Target Sex Offense Study Press Release
New Study Shows Gender-Inclusion Policy at Target Stores Associated with Increased Sexual Violence
Update: The full study is now available.
February 2, 2018
A new study will be published February 3, 2018, analyzing the effects of the gender inclusion policy implemented by Target Stores in April of 2016. Independent researcher Paul Dirks, who provided testimony to the Senate Legal Committee on Canada’s Bill C-16, analyzed 220 media-reported sexual incidents starting in 2003 to determine whether there were any increases in sexual offenses related to the policy.
The study, available at www.womanmeanssomething.com/targetstudy, shows that voyeurism-related offenses increased significantly after the publication of Target’s policy—doubling or tripling according to all measures, while other sexual offense categories changed little. The findings are consistent with the “sex-predator” theory which has posited that sexual offenders may use gender-identity policies in private spaces to gain access to women and children in order to perpetrate sexual violence. This study is the first longitudinal analysis of risks related to gender-inclusion policies. The incident database is open-source and is available for further exploration and analysis.
• Sexual incidents increased across the entire timeframe, with 44 incidents in the four pre-policy trimesters (Jan ’15-Apr ’16), and 80 in the four post-policy trimesters (May ’16-Aug ’17).
• Females were the victims in over ninety-four percent (94.5%) of the incidents, and children the victims in thirty-four percent (34%). All perpetrators were male.
• The three-season forced-category measurement found a 2.3x increase in the amount of upskirt incidents after the policy, and a 2.9x increase in peeping tom incidents after the policy.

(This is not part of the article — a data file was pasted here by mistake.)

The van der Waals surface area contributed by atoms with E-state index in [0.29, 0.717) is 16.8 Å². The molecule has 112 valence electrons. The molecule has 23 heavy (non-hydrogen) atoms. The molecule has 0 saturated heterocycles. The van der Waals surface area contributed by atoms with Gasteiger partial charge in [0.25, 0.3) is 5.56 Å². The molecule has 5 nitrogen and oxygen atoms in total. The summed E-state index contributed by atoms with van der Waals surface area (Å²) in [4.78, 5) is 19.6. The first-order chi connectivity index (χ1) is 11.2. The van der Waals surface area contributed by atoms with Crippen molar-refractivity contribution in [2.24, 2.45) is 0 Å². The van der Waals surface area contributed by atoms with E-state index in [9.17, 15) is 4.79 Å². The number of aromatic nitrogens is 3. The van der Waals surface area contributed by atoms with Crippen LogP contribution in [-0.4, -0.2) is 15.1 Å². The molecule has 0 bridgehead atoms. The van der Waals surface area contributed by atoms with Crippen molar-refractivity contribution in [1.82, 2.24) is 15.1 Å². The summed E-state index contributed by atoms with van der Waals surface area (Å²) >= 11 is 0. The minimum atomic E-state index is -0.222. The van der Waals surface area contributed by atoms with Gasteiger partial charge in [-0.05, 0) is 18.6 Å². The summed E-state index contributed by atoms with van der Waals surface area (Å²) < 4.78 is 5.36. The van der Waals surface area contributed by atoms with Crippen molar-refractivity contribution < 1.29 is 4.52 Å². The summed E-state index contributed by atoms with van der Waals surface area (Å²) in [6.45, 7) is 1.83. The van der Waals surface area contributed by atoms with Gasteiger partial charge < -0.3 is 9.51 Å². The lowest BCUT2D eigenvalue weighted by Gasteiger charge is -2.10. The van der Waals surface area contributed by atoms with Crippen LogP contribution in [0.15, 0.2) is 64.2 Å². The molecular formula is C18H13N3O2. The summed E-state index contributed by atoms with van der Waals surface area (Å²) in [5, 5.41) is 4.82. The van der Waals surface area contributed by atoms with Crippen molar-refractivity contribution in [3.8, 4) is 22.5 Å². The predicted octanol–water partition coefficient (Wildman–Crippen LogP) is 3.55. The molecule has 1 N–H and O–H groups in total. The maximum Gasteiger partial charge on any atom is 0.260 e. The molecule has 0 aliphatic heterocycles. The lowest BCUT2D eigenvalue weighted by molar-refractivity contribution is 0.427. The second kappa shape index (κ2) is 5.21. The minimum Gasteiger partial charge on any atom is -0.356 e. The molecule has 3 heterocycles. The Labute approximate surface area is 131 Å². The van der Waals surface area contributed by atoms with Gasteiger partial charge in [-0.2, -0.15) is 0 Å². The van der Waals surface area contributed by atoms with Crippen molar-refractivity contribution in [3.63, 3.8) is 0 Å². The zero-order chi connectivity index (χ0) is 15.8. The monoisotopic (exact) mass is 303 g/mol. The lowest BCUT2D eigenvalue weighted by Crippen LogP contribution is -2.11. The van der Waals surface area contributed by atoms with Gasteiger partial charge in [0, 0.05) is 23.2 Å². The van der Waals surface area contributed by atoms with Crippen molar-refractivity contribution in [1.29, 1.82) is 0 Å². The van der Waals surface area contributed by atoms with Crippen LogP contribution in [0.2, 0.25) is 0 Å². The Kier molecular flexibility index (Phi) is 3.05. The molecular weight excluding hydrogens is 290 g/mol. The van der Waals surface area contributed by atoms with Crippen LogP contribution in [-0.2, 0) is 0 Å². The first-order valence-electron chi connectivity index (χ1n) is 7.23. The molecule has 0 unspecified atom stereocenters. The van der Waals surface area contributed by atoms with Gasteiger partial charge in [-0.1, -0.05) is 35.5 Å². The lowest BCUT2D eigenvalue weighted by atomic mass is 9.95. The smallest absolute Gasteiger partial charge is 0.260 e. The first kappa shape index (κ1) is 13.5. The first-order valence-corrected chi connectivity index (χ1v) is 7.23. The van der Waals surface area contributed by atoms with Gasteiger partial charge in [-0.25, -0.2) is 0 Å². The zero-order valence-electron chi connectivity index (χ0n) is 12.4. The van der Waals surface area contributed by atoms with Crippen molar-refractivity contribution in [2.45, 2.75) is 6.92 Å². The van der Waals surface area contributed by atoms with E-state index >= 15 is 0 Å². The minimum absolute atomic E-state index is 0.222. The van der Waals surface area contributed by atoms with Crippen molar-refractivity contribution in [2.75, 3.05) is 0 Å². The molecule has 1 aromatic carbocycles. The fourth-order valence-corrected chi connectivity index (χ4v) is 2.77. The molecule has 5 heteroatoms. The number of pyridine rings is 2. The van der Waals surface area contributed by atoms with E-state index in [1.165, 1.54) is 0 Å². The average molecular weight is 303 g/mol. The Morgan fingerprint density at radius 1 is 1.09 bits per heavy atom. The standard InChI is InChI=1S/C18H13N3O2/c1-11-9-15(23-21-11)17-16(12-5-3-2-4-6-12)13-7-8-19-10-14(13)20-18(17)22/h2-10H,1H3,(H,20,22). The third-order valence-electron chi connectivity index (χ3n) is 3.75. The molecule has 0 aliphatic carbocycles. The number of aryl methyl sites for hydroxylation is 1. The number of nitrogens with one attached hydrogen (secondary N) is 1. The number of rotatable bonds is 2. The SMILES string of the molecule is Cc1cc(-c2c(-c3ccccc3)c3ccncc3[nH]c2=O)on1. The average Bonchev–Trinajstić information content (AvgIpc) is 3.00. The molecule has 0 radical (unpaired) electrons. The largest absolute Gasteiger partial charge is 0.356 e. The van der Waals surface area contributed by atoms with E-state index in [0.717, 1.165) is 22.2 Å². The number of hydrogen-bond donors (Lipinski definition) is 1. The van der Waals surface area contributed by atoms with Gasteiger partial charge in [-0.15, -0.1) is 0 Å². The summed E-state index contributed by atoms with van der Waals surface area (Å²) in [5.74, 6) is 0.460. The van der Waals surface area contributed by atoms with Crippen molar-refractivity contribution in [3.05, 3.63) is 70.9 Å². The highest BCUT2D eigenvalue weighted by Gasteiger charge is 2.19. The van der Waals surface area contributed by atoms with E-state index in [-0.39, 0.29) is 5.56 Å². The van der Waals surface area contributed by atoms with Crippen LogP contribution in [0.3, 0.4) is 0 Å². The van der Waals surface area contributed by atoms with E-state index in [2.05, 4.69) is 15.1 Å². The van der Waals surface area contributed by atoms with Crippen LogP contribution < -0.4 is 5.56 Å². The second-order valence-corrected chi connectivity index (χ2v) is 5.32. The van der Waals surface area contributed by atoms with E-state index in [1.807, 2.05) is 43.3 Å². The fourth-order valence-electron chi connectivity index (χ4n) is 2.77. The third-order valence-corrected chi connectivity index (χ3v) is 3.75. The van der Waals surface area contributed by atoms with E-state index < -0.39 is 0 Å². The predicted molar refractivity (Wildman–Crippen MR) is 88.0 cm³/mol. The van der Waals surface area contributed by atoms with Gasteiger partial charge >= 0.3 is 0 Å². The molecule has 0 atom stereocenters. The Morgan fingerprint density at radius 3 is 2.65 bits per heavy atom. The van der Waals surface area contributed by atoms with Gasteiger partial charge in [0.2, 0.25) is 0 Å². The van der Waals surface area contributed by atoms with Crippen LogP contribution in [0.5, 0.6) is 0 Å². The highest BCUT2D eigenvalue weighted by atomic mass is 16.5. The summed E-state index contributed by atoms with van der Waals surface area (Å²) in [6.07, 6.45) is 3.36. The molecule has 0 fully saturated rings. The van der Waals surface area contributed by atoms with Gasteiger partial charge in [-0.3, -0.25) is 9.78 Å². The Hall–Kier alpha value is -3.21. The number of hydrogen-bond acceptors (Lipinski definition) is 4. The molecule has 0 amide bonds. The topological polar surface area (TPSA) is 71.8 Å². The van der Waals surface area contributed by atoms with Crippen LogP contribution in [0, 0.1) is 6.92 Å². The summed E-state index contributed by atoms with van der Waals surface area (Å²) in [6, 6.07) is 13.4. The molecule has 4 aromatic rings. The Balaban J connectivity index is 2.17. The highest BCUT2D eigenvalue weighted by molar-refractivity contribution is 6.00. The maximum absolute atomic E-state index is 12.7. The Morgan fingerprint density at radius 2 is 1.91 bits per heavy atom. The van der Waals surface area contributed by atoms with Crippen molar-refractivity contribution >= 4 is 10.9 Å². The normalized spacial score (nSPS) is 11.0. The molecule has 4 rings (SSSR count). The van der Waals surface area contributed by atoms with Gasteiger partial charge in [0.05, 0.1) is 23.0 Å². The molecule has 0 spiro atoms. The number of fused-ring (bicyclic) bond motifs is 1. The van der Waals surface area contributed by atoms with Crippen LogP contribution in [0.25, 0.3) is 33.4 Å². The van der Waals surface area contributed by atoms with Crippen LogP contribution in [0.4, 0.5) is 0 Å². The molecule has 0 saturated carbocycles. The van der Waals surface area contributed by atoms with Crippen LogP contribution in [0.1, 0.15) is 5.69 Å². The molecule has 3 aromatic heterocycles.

• A Poisson regression found the 4-year pre-policy to post-policy rate change to be 3.03 for Upskirt and 3.14 for Peeping Tom, and the 2-year to be 2.16 for Upskirt and 2.34 for Peeping Tom (both using Trimester as a variable).
• Joyal (2016) found that no less than 60% of men in his population-based sample reported a desire for voyeurism, and that 50% had engaged in it.
• Leclerc (2016) says, “The immediate environment in which crime is committed is not a passive backdrop to events, but actively shapes the offender’s behaviors” and cites Wortley (2001) as identifying four precipitators; prompts, pressures, permissions, and provocations.”
• On Monday, July 11th, 2016, at the Ammon Target store in Idaho Sean/Shuana Smith, a transgender individual, recorded an 18-year old woman changing inside a Target dressing room. At Smith’s sentencing in July 2017, Judge Joel Tingey stated, “I, perhaps along with others, thought that Target has now adopted a questionable policy (and wondered) is someone going to come in and victimize someone because of that… You took advantage of that and victimized this young lady.”
• In the 16 months since the policy announcement there were 29 Peeping Tom offenses in the media reports, of which 28 were in bathrooms and changerooms.
• While it is possible that a general rise in voyeuristic sexual offenses relative to other offenses may account for some of this increase, the magnitude and precise timing of the increase suggests that Target’s gender-inclusion policy accounts for the bulk of it. The most likely hypothesis to explain our findings is that Target’s policy signaled to sexual offenders that voyeuristic offenses would be easier to perpetrate in their stores than elsewhere. We believe that this study shows that gender-inclusion policies can bring about increased harm to women and children
Other highlights include:
• Survey of the literature on prevalence and nature of voyeurism and exhibitionism, the two paraphilias most directly related to sexual offender access to private spaces.
• Survey of existing data on the relationship between gender identity policies and private spaces such as washrooms and change rooms.
• Geographical analysis, including incident maps, showing significant increases relative to policy in the Northeast (peeping tom voyeurism) and in the West (upskirt voyeurism).
• Investigation of alternative theories to explain the precise and significant increase of sexual offenses after the Target policy.